Credit Deanna Alejandra Dent for The New York Times
Blinking lights, the clicking sound of coins, and perks like free or inexpensive food, drinks and casino bus trips are enticing many older women to gamble.
For some people, that seductive environment can be extremely dangerous.
“Casinos are trained to make you feel welcome, while you lose your life,” said Sandra Adell, 70, a literature professor in the Department of Afro-American Studies at the University of Wisconsin-Madison, who recounted her experiences as a compulsive gambler in the book “Confessions of a Slot Machine Queen.” In an interview, Professor Adell said that advertisements aimed at older adults often show smiling people, dressed up and looking glamorous, “to create an illusion that plays to people’s weaknesses.”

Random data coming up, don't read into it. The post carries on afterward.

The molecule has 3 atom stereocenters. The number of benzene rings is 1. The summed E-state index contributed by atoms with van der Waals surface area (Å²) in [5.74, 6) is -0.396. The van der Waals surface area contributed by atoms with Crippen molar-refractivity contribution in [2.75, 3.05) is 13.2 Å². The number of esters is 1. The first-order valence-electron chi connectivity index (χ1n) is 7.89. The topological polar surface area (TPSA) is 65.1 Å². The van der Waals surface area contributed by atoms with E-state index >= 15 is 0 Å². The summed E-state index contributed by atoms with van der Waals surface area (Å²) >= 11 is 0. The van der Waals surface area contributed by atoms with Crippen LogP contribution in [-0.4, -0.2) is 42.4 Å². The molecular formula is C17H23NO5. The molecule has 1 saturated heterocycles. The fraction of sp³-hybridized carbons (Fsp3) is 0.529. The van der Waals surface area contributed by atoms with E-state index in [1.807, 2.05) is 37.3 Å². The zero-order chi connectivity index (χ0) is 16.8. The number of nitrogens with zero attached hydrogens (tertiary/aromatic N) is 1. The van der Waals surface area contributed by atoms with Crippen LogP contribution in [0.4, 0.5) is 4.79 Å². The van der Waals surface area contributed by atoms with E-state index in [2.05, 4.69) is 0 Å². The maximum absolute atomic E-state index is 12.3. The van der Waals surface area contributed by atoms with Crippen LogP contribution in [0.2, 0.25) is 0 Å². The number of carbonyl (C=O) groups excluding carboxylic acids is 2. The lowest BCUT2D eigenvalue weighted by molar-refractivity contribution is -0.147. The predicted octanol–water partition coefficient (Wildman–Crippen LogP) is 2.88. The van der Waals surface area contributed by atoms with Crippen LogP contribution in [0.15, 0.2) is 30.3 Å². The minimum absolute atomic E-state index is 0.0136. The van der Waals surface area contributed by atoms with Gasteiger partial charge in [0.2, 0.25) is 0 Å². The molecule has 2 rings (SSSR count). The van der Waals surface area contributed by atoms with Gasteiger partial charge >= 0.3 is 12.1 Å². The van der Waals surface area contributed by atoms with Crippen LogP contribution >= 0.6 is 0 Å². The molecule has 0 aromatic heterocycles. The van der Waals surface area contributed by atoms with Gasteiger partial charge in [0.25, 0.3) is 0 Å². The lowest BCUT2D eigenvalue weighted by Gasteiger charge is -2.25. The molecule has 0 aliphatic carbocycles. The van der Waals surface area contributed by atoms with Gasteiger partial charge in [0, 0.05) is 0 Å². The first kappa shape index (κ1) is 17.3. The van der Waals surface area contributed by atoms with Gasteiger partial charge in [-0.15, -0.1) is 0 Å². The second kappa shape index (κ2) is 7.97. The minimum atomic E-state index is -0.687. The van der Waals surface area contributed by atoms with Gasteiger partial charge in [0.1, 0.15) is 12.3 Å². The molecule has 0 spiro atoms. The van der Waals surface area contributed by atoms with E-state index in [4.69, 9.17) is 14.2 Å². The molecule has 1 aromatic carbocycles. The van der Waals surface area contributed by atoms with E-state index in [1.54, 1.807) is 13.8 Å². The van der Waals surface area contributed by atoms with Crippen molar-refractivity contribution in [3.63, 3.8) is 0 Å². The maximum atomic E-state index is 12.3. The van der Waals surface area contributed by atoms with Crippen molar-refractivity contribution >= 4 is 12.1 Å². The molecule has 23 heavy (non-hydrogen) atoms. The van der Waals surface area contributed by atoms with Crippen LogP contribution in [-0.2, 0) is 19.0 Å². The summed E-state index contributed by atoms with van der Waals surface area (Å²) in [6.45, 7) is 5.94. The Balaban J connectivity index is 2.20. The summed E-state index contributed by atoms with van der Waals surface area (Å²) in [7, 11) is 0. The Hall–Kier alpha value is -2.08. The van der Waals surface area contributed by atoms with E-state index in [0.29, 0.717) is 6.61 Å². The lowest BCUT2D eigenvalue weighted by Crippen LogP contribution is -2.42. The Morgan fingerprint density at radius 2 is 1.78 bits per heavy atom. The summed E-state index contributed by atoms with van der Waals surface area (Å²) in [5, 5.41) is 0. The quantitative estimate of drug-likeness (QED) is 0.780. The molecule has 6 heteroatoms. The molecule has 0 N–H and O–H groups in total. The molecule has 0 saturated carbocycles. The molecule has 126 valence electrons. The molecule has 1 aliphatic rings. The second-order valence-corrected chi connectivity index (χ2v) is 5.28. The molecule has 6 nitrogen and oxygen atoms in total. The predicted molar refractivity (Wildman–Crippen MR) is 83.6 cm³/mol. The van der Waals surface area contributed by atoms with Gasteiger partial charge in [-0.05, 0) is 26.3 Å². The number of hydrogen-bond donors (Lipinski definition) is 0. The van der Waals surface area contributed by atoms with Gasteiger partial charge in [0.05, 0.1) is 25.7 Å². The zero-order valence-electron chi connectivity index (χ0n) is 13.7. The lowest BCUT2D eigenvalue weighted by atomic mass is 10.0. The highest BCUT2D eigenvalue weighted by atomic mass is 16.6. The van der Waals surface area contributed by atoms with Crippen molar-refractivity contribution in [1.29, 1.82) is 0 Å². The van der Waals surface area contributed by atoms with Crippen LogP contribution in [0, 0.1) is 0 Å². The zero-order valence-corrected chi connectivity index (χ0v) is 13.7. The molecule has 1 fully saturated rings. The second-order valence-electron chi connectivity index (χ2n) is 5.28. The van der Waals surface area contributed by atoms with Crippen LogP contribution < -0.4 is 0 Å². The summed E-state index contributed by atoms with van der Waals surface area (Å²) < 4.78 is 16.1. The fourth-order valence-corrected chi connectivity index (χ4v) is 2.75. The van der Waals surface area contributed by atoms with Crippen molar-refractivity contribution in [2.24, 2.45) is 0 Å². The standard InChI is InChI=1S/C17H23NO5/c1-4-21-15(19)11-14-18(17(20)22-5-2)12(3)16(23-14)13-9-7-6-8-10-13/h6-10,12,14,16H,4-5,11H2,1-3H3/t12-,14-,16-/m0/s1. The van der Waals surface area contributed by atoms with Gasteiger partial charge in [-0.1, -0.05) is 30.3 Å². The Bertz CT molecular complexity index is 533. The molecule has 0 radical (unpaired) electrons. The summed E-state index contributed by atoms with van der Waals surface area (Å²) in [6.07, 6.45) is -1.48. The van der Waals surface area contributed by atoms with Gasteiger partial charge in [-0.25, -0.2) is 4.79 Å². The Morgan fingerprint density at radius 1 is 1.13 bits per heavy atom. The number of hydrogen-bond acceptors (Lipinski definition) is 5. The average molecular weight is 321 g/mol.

“What the industry is doing,” she continued, “the way it markets and keeps casinos filled with elderly people, is morally reprehensible.”
Hard numbers are difficult to find, but Keith Whyte, the executive director of the National Council on Problem Gambling, said that gambling addiction among older women near or in retirement appears to be increasing in scope and severity, with a devastating impact on personal finances.